New Flexible Working Rules Explained

On Monday 30 June 2014, new regulations came into force regarding flexible working hours. Now all employees who have been with you for at least 26 weeks can request flexibility in the hours they work. Previously only parents or other carers could expect this to be considered and granted. Now this category of employee no longer has to be given priority as every request must be considered on its merits.

You Don’t Have to Agree

Clearly, allowing this will be more difficult for entrepreneurs with small businesses and therefore fewer staff and resources. But you must give all such requests reasonable consideration, and you can only deny them for valid business reasons. These might be that there won’t be enough work to do through the proposed new hours of work, while you won’t be able to meet customer demand outside those hours. You can’t get the work covered by your current staff, and you can’t recruit more staff because you can’t afford it. Work performance and overall business performance will suffer.

If you really can’t allow flexible working, you are less likely to attract the best people, so it will be worth making what efforts you can to accommodate requests. Perhaps your outsourced bookkeepers can help if you discuss your needs with them.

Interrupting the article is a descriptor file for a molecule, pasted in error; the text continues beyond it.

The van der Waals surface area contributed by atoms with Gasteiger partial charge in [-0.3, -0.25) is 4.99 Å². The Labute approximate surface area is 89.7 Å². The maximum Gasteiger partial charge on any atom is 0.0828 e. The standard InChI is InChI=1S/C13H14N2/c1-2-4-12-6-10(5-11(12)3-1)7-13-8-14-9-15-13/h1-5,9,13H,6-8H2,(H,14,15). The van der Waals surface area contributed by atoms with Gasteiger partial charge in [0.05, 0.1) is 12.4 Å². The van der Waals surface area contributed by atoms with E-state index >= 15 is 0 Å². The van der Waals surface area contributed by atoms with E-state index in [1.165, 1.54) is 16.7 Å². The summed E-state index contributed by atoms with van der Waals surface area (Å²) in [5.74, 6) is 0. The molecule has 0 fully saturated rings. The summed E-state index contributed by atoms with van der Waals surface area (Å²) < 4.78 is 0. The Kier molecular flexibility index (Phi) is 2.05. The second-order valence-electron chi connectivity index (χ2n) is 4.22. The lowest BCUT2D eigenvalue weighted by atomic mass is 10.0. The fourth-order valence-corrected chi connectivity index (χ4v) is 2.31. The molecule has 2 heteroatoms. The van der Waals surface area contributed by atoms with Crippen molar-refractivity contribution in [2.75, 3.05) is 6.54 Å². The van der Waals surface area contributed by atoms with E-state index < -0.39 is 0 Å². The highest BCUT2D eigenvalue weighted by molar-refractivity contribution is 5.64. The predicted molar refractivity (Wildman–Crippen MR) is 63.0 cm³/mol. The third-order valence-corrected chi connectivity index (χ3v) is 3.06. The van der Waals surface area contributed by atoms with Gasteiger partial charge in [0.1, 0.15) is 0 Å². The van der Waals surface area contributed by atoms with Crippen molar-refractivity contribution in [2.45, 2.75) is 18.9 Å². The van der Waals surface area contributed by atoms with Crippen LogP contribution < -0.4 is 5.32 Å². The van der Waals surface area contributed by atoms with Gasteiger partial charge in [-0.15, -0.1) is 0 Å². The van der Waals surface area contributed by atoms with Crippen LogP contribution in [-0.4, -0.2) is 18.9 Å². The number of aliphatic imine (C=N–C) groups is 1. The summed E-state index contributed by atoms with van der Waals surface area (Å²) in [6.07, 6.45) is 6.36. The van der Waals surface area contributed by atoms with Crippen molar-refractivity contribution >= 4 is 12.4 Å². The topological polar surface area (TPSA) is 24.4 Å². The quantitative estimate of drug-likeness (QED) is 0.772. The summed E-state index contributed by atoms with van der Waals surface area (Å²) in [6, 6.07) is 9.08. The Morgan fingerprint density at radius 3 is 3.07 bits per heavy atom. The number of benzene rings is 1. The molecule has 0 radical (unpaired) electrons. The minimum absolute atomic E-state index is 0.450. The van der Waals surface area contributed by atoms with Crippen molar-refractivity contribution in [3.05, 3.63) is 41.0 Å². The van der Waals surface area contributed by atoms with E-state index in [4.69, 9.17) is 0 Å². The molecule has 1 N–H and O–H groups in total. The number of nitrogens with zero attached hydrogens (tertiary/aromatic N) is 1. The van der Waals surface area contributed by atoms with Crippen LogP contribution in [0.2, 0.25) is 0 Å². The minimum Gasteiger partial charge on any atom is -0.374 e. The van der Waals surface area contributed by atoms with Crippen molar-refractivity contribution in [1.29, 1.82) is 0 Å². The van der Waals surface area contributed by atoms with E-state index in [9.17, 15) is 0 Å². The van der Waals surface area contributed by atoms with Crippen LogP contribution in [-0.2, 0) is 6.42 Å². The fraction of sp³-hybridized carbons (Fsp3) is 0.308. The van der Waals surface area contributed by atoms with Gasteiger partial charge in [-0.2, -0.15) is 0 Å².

Jo Swinson, the business minister, has said, “Firms that embrace flexible working are more likely to attract and retain the best talent and reap the benefits of a more motivated workforce. Employees will benefit from being able to balance work with other commitments in their lives. It also helps drive a cultural shift where flexible working becomes the norm.”

Flexible Working Versus Flexitime

Flexitime has been operating, mostly in large companies, for a number of years. This is where everyone has to work in set core hours and can make up their specified work time at their convenience. It is different to the current concept of flexible working, which can mean working at home or in places other than the business premises, as well as being able to work outside the standard hours or on certain days of the week.

Employees will appreciate not having to travel to work every day of the week, or being able to start earlier or later than normal. Directors and managers will have to find ways to make it work wherever possible. Outsourcing some further aspects of back office work could be the answer for some, and outsourced bookkeepers may be happy to undertake this.

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